A message from Governor Jay Inslee.
Dear fellow state employee,
People across our state and nation are justifiably outraged at the killing of George Floyd. Our communities are heartbroken and angry. I am furious too. It is incumbent on all of us to push for justice and to hold our current institutions of power and privilege responsible. We all have a responsibility to work for meaningful, systemic change – including myself.
It’s difficult for me to process how we are yet again mourning the loss of a Black man at the hands of a white police officer. We have seen this happen over and over, and our communities are not only angry; they are tired and struggling with a profound sense of grief. There is more we can and must do to channel the grief, energy and momentum of this moment to ensure the freedom and safety of all Washingtonians.
There is still so much work to be done. Each one of us must take personal responsibility for change, and, as governor, I am deeply committed to doing that. We need more education about systemic racism in our society. For those of us who are not subjected to prejudice and discrimination, we need to be honest with ourselves about our privilege and the need to be better allies.
I want to make clear that protest is to be honored and respected. Washingtonians can and should exercise their constitutionally-protected rights. We must condemn violence and destruction, but we cannot allow the actions of a few to distract us from the true purpose of these demonstrations, nor should we allow them to diminish the cry for justice. The vast majority of protesters have been peaceful, and they have a right to have their voices be heard.
Some of our fellow state workers have been on the front lines, and for that I thank them. The Washington State Patrol, the Washington State Department of Transportation and the Washington National Guard are all assisting with local response efforts. The state is committed to supporting community safety, and we will do so while giving space to the thousands of Washingtonians who are peacefully demanding accountability and change.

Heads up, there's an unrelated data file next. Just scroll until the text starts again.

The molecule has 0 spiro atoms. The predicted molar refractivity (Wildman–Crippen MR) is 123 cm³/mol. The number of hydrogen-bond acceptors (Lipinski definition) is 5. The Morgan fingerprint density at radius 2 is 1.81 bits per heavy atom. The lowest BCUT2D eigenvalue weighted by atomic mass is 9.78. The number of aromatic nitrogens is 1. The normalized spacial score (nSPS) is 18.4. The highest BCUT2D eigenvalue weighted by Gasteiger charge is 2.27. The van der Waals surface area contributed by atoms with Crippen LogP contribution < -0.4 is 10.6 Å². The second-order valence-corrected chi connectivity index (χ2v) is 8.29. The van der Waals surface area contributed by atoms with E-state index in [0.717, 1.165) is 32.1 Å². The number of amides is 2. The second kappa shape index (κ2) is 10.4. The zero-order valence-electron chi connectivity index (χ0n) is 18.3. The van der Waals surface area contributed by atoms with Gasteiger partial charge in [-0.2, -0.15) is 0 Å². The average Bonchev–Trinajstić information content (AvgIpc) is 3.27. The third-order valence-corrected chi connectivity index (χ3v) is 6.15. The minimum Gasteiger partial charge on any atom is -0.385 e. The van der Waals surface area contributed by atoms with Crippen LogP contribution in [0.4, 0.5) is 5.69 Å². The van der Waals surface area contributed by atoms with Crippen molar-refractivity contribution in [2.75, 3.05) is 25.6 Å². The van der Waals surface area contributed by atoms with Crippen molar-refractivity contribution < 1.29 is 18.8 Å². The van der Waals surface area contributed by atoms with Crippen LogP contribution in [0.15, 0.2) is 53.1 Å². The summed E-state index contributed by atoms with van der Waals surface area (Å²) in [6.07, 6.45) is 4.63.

These uncomfortable conversations will require action outside of our comfort zones, but until we are willing to look at our own shortcomings and the role we play in maintaining the status quo, we cannot collectively heal or fully attain our goal of a more just and equitable future for everyone. If you are in need of additional support or help as you process the recent events, please contact the Employee Assistance Program, which is a free and confidential program for all state employees.
In closing, I want to share a quote from Sen. Robert Kennedy on the night that Martin Luther King, Jr. was murdered in 1968. These words have been inspiring to me since the day I first heard them, and I can think of no better way for us to approach the days ahead.
“What we need in the United States is not division; what we need in the United States is not hatred; what we need in the United States is not violence or lawlessness; but love and wisdom, and compassion toward one another, and a feeling of justice toward those who still suffer within our country...”
Very truly yours,
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